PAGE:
Tony Guest

    Snipped from below: "the following 3 diets: 14-day
    high carbohydrate with 70 +/- 9 percent energy (%E) carbohydrate, 16
    +/- 5%E fat, and 14 +/- 2%E protein; 14-day high fat with 66 +/- 10%E
    fat, 20 +/- 3%E protein, and 15 +/- 4%E carbohydrate; and 11.5-day
    high-fat diet followed by 2.5-day carbohydrate-loading"

    I'm very suspicious why they didn't try to use more balanced percentages.
    If you're comparing a higher fat diet to a higher carb diet, keep the
    protein the same, and keep the fat/carb percentages opposite, for example:

    60%C / 20%F / 20%P and
    20%C / 60%F / 20%P and why not throw in
    40%C / 40%F / 20%P for comparison, and
    50%C / 30%F / 20%P (my personal favorite :)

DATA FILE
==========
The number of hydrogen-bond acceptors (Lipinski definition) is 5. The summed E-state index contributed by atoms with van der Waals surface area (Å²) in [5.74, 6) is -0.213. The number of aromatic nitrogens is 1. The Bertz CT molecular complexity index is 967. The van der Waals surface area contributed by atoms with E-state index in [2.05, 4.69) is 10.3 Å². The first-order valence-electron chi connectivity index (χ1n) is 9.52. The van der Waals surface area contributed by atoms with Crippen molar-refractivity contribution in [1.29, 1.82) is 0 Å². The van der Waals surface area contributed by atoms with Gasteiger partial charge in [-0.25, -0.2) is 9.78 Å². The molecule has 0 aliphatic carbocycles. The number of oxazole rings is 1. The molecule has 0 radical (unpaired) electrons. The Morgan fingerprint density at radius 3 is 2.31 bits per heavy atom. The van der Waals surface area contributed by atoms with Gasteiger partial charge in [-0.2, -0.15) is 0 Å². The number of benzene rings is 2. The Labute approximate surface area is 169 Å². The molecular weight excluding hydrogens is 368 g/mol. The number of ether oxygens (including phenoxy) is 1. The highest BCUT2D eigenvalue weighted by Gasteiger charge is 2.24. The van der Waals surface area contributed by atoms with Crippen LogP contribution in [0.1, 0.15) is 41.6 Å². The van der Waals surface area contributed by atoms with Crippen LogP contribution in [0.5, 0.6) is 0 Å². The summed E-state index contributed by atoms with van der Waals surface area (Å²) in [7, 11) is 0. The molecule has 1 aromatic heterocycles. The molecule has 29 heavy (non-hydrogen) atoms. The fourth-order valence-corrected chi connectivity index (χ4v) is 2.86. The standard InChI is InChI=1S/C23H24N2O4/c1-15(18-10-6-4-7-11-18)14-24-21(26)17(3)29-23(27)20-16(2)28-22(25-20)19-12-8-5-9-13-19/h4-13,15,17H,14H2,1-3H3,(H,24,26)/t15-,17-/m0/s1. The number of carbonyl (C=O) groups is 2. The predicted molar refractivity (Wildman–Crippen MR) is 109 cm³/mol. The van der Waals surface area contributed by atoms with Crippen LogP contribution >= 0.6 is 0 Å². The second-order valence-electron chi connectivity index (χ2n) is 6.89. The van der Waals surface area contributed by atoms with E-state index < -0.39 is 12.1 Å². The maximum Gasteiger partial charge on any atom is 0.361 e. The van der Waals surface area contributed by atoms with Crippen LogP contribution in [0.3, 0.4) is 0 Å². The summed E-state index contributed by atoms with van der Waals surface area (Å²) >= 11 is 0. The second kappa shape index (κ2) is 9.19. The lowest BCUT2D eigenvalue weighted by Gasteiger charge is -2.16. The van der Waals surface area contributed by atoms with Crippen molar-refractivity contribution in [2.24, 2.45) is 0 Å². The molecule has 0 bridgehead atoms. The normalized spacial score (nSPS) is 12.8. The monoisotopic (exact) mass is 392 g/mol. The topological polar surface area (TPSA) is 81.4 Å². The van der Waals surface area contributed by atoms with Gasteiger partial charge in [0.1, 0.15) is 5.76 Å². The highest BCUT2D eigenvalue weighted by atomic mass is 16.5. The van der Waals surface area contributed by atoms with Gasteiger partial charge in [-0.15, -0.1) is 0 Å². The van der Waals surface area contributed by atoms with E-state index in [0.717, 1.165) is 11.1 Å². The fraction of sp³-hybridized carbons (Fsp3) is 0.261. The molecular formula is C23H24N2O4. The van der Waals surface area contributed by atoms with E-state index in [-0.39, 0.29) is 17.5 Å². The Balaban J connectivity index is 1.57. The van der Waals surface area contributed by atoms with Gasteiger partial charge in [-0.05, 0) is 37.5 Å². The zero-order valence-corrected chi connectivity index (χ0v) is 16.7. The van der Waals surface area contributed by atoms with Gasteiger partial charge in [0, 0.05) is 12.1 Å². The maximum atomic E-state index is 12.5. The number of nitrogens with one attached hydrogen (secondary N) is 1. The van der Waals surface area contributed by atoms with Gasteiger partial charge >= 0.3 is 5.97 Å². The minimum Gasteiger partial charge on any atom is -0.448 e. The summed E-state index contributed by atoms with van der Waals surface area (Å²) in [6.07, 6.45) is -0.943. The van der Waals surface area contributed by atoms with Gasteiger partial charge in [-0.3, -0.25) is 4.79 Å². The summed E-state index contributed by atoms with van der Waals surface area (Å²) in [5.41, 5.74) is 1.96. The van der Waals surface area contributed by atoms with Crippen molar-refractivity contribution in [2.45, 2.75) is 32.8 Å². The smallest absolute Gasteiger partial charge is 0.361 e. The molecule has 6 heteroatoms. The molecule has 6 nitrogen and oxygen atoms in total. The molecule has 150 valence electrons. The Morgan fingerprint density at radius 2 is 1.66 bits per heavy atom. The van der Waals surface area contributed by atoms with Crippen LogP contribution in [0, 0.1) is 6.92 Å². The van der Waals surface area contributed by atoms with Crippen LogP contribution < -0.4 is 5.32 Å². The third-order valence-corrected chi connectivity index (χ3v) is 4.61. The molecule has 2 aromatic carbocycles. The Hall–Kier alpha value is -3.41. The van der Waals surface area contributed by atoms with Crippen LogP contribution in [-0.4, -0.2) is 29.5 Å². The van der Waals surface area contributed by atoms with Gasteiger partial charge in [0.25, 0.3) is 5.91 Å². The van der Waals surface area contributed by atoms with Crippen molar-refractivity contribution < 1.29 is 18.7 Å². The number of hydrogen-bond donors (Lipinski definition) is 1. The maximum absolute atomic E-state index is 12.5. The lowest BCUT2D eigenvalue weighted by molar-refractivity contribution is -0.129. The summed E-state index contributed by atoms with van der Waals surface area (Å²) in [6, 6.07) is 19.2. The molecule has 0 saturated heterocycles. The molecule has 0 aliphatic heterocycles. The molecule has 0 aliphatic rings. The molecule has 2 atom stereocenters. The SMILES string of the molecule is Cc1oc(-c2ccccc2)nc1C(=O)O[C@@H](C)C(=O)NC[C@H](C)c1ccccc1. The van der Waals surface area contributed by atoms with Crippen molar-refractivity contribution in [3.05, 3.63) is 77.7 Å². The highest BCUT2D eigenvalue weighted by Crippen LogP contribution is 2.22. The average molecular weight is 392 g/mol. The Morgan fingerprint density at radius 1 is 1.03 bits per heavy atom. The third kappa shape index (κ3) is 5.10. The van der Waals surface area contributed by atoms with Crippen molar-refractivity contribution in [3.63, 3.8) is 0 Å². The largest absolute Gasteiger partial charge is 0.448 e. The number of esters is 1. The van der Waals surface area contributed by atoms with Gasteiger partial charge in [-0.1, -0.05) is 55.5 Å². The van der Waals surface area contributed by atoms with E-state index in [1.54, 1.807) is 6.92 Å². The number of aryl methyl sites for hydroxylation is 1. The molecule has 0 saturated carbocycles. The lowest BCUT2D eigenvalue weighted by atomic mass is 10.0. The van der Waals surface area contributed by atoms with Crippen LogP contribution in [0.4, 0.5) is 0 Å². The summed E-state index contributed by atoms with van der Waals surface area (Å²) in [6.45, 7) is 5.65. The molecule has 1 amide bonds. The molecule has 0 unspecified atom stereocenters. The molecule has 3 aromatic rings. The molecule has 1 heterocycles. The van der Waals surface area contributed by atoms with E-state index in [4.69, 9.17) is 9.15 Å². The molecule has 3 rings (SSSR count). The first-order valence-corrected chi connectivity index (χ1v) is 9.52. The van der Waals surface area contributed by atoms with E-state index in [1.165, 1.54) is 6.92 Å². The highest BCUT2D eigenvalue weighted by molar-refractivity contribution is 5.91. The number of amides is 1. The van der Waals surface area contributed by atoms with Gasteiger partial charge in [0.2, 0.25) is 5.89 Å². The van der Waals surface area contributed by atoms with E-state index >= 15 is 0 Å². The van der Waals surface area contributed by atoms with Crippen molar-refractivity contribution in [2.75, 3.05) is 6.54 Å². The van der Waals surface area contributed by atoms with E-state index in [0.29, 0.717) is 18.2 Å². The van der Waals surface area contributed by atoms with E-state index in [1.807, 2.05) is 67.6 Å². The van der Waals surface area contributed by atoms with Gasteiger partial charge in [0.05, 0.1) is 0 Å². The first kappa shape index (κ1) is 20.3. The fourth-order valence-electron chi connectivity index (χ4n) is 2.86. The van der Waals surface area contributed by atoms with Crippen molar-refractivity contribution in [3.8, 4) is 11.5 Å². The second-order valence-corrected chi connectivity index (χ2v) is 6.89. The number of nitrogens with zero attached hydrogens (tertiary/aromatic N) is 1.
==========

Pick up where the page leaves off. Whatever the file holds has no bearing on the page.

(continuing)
The high carb version they used is slanted and may have included inadequate
    protein. Also it included too little fat. It's well known that the diet
    has to have adequate amounts of fat as well as protein. If you don't eat
    enough fat it won't be stored in between the muscle fibres, which is more
    available than body fat. This alone could account for their perceived
    result. Nobody is arguing that you don't need fat to perform well - for
    endurance activities fat is always the primary fuel. Also, as you know,
    tests of 2 weeks duration mean little if the body is used to something very
    different. This study is flawed.

    - Tony

    Ignoramus29063 wrote in message ...
    >Here's a great study that shows how a high fat diet boosts performance
    >in endurance events -- a 100 km bicycle ride.
    >
    >A highlight:
    >
    >``In the 100-km time trial, the high-fat and the fat with
    >carbohydrate-loading conditions attenuated the decline in power output
    >observed in the high-carbohydrate condition (P =.03 to.07), although
    >the corresponding improvement in performance time of 3% to 4% (-2% to
    >10%) was not statistically significant (P =.16 to.22). Power output
    >during the final 5 km of the time trial in the fat with carbo-loading